Gardening

Magnolia Seedlings December 2015

A few months ago, I soaked and peeled magnolia seeds and placed most of them in the vegetable drawers of the bee-supply refrigerator as I read that they need to undergo months of cold temperatures before they will germinate.  I planted some directly in seed starter pots and left those outside the greenhouse to naturally go through the seasons.  Apparently they don’t need 3 months of cold temperatures. The tender seedlings that sprouted in our abnormally high temperatures last week would probably not survive next week’s temperatures without the shelter of the greenhouse, but the few cold nights we’ve had this year followed by temperatures in the high 70s were enough to get them growing.   While only one in the above picture has obvious leaves, two others are about to unfold leaves today.

I pulled the containers out of the refrigerator and dumped all the seeds into an aluminum pan which I placed in the greenhouse.  Two of the containers were bone dry and one had a patch of mold on top, so leaving the seeds out in the elements is clearly the better option for someone like me who doesn’t remember to check what’s in the refrigerator in the house, never mind the one in the garage with the bee supplies!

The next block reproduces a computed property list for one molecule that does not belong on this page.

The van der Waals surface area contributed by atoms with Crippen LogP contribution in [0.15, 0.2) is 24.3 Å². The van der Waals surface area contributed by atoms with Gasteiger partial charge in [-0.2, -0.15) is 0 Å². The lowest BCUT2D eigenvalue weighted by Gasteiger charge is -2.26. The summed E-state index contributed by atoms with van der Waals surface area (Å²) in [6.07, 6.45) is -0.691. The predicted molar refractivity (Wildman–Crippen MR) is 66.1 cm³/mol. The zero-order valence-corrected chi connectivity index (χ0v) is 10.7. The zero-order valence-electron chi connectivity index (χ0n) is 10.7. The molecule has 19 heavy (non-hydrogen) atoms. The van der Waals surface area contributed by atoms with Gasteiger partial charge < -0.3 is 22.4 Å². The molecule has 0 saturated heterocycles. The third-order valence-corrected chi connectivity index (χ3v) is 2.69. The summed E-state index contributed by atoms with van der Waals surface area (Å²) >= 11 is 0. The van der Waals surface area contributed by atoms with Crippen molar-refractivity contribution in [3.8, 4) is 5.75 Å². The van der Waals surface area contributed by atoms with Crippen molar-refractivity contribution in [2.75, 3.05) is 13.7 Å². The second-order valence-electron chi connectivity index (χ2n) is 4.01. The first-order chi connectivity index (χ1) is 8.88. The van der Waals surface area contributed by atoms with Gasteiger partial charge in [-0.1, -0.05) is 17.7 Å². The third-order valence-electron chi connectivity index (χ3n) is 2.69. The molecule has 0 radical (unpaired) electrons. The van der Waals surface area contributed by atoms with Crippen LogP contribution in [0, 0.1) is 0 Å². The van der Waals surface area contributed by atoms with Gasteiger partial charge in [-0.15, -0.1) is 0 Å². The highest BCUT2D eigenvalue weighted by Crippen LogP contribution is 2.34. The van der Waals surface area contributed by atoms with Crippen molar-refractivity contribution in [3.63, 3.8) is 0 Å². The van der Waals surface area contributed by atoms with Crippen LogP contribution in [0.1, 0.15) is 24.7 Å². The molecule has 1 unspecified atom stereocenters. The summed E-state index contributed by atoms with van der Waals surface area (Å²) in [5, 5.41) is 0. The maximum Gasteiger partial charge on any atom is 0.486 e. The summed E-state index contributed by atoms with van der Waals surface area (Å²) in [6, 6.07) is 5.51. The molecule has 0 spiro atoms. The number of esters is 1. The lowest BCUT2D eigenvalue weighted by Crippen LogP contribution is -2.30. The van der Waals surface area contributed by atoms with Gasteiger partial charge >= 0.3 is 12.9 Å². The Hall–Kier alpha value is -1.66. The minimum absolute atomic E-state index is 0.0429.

I know I’m placing a lot of faith in the greenhouse, but we’ll see how well it fares this week with predicted record lows and two light bulbs burning in there overnight.  The day time high in the greenhouse only reached 64 degrees today and the magnolia seedlings are not supposed to germinate until temperatures reach the high 70s, so I don’t expect to see 50 seedlings pop up in the next day or two!   I really am far too impatient to be an effective gardener, but sometimes I’m pleasantly surprised — as with the 30 Goldenraintree seedlings that are still thriving.   School starts again in two days, so I’ll be too busy to check the greenhouse five times a day.   As well as the plants did without me for the past 10 days, I’m sure they can grow without me watching them!

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